[UK]J.P. Kennedy (1872) Horse Shoe Robinson 195: As to Backbiter, the rat-tailed and spavined bone-setter, curse me if I would have him as a gift: a noble beast! ha, ha, ha!
[UK]Aberdeen Jrnl 16 Sept. 8/3: There is the ‘rum prad,’ the ‘queer prancer,’ and the ‘willing tit’ [...] There is the hard trotting ‘bone-setter’.

4. (US) in fig. use, a surprise, i.e. a jolt.

[US]R. Waln Hermit in America on Visit to Phila. 2nd series 30: Gave the cards a flirt and a cut [...] won! — Broke up the bank in one deal and a quarter, and marched off with a cool six hundred! [...] Wasn’t that a bone-setter, my boy?

5. a hackney coach.

[UK]W.T. Moncrieff Tom and Jerry I vii: A hack! if that is the thing we rattled over the stones to-day, it might properly be called a bone-setter.
[UK]Kelly & Hook Reminiscences Michael Kelly 1 147: We had hired a German post waggon, which they call a chaiser, and a complete bone-setter it was!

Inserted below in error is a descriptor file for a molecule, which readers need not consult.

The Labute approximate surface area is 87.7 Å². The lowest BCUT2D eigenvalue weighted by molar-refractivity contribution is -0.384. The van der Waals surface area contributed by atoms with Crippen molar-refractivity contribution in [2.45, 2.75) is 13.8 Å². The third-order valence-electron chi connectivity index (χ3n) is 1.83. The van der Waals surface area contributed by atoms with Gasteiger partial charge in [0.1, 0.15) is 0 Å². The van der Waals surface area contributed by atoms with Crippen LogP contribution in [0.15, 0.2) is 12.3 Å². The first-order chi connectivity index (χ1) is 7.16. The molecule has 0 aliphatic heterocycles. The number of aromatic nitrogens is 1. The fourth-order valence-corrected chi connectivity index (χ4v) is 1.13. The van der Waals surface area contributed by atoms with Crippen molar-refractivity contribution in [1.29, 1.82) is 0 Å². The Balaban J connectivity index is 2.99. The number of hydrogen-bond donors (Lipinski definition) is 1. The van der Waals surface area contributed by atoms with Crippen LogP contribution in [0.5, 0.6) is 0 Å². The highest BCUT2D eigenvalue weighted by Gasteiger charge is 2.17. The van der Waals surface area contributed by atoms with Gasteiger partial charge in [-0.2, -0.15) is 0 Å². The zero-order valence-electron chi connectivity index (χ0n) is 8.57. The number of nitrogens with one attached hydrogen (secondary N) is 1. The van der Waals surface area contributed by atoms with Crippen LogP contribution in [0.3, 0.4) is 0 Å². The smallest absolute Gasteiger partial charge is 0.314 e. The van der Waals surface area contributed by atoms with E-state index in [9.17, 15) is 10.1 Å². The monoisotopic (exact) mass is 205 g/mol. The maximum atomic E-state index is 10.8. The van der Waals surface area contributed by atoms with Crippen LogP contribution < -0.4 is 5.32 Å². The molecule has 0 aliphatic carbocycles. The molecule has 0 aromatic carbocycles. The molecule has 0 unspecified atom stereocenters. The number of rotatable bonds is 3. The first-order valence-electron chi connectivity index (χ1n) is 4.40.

[UK]G. Kent Modern Flash Dict.
[UK]Flash Dict. in Sinks of London Laid Open.
bone-shaker (n.)

1. an early model of bicycle, with solid rather than rubber tyres; thus later use implies any old or run-down bicycle.

[UK]A. Howard Bicycle 10: In 1870 and 1871, the low, long bone-shaker, as the ribald cyclist of the present day designates the ancestor of his present bicycle .
[Aus]Bulletin (Sydney) 14 Mar. 14/2: The Coventry Machinists Company have constructed a new bicycle, which, while it retains all the improvements and speed of the tall machine now in such common use, is of such reduced size as to be almost identical in dimensions with the ‘bone-shaker’ of 16 years ago.
[UK]Coventry Herald 30 Jan. 6/6: Several specimens of the boneshaker of different dates [...] follow.
[UK]Boy’s Own Paper 1 June 552: A ‘bone-shaker,’ as the ancestor of the modern bicycle is now irreverently called.
[UK]Dundee Eve. Post 6 Apr. 3/6: King Edward’s first cycle — a ‘bone-shaker’ ridden in his boyhood — is said to be still in existence.
[UK]Aberdeen Jrnl 27 Dec. 9/1: How rapid has been the evolution of the motor-bike since the days of the iron-tyyed, ungeared boneshaker.
[UK]Nottingham Eve. Post 4 Oct. 5/4: ‘Boneshaker’ Memories [...] Heped by a friendly lamp-post, they tried in their youth to climb up on the old high ‘boneshaker’.
[UK]Gloucester Citizen 24 Aug. 7/4: A wooden-wheeled bone-shaker dated 1860 was sold for 10s.